The Dallas City Council passed temporary restrictions on lawn sprinklers last December due to an ongoing drought in Texas, limiting landscape watering to twice per week.
On Wednesday, council members voted 13-2 in favor of making those restrictions permanent. Starting this coming Monday, residents will be prohibited from turning on their sprinklers between 10 a.m. and 6 p.m. for most of the week, WFAA Dallas reports.
"For us to grow in our future, we’ve got to have that water," Dallas Mayor Mike Rawlings said at a press conference Wednesday morning, according to CBS News. "We don't have enough water for those people. In less than 20 years, you talk about a deficit in Washington. We have a deficit right here in North Texas and it's water."
Under the new restrictions, homeowners living in odd-numbered properties can water on Sundays and Thursdays, while even-numbered houses can water Saturdays and Wednesdays, the station reported.
According to the city's website, fines for violations during the temporary restriction period ranged from $250 to $2,000 per incident after the first offense, which resulted in a warning.
Many types of lawn watering would be still permitted, according to a PowerPoint presentation shown at Wednesday's meeting and posted online.
Watering buckets, hand-held hoses and drip irrigation are all allowed at any time under the current plan.
The announcement comes days after Mexico and Texas resolved a tense dispute over the release of water reserves from the Rocky Mountains, which are becoming increasingly more vital as agriculture in the Rio Grande region suffers an historic drought.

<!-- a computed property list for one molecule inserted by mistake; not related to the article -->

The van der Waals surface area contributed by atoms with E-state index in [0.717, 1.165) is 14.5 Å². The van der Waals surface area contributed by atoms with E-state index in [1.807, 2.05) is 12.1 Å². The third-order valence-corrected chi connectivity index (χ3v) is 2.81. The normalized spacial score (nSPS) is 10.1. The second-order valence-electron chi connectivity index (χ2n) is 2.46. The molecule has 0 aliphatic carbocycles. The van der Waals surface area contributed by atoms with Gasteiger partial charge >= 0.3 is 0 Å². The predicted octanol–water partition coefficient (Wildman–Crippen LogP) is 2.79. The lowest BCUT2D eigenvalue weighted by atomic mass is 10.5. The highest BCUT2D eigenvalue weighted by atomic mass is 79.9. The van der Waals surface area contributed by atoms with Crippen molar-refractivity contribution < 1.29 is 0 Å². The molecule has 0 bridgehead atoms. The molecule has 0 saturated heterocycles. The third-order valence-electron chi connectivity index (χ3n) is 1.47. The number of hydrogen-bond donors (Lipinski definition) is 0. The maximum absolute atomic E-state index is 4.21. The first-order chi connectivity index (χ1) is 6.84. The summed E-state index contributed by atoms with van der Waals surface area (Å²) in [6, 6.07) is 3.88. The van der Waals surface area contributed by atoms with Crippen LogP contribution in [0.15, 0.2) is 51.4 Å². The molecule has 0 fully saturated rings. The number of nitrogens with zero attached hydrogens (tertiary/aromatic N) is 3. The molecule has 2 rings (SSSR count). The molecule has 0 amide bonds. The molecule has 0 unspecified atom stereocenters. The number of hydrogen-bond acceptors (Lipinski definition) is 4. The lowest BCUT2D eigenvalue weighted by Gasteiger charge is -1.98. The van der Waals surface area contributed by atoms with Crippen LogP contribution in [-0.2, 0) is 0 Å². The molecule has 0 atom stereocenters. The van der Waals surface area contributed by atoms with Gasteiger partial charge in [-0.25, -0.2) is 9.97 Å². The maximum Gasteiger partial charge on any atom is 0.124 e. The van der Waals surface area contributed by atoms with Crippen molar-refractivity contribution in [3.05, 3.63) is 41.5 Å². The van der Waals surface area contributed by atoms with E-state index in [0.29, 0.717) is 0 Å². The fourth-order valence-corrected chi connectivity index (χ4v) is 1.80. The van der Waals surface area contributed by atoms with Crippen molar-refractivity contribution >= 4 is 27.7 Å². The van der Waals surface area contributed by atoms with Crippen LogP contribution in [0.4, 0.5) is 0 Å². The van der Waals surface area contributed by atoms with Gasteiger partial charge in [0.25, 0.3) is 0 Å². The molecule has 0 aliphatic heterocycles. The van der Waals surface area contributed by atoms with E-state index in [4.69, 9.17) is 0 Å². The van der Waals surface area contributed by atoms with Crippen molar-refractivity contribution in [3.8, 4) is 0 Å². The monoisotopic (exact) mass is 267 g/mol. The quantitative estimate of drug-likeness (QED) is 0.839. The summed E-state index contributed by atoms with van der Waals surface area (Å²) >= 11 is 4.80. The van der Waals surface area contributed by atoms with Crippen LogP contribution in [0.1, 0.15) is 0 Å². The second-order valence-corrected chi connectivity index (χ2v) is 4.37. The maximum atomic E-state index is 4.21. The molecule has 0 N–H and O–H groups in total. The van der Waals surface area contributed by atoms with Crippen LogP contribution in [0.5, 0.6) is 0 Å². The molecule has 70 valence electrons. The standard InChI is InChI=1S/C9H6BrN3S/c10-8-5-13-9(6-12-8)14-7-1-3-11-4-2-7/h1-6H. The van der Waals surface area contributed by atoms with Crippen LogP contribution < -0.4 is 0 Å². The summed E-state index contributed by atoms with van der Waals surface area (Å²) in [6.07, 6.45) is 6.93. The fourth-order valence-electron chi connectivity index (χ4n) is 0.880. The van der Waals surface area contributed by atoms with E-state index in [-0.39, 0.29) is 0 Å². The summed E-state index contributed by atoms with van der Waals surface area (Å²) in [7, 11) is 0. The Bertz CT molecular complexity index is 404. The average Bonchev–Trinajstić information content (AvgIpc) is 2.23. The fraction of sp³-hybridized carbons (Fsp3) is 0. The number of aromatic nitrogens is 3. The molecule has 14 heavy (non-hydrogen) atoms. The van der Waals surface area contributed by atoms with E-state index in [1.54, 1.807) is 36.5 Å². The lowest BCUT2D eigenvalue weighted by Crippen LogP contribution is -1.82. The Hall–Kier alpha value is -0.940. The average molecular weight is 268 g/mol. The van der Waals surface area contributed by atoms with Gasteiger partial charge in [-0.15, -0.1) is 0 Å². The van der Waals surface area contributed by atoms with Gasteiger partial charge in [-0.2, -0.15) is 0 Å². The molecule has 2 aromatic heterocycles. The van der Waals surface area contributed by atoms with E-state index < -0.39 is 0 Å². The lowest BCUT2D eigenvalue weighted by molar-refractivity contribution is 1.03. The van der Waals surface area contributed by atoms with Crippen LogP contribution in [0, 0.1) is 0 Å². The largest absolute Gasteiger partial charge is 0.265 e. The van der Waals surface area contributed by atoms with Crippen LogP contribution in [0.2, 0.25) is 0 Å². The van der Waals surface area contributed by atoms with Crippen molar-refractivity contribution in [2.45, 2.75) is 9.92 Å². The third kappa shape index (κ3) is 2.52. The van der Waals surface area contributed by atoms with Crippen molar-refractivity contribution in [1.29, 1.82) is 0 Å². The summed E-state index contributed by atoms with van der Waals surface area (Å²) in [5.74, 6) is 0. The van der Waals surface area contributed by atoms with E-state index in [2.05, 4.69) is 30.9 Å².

Mexico is guaranteed a small amount of water from reservoirs in New Mexico, which are usually filled up by melting water that flows down from the Rockies, according to the Associated Press.
Normally, the water from the New Mexican reservoirs would be released in March, and would flow down the Rio Grande to farmers in Texas and Mexico, the AP reported. But this year, because less water has to last for a longer period of time, farmers in Texas asked to push back the date at which the water would be released.
This decision drew harsh criticism from international commissions which accused Texas of ignoring the needs of Mexican farmers, who need the water now.
"The March delivery request is very normal for Mexico," a spokesperson for the International Boundary and Water Commission told the AP. "What caused the concern was that in an ideal world everybody would take the deliveries at the same time because that's a more efficient way of moving water."
One farmer from West Texas told the Durango Herald that if the state wants to avoid what happened in past droughts -- a severe drought in 1996 plunged many into bankruptcy -- cities need to come up with sustainable water conservation plans.
"From a water-supply perspective, we are just not prepared," Susan Combs told the Durango Herald. "If each town and city doesn’t come up with a successful water plan, the state will be worse off for it."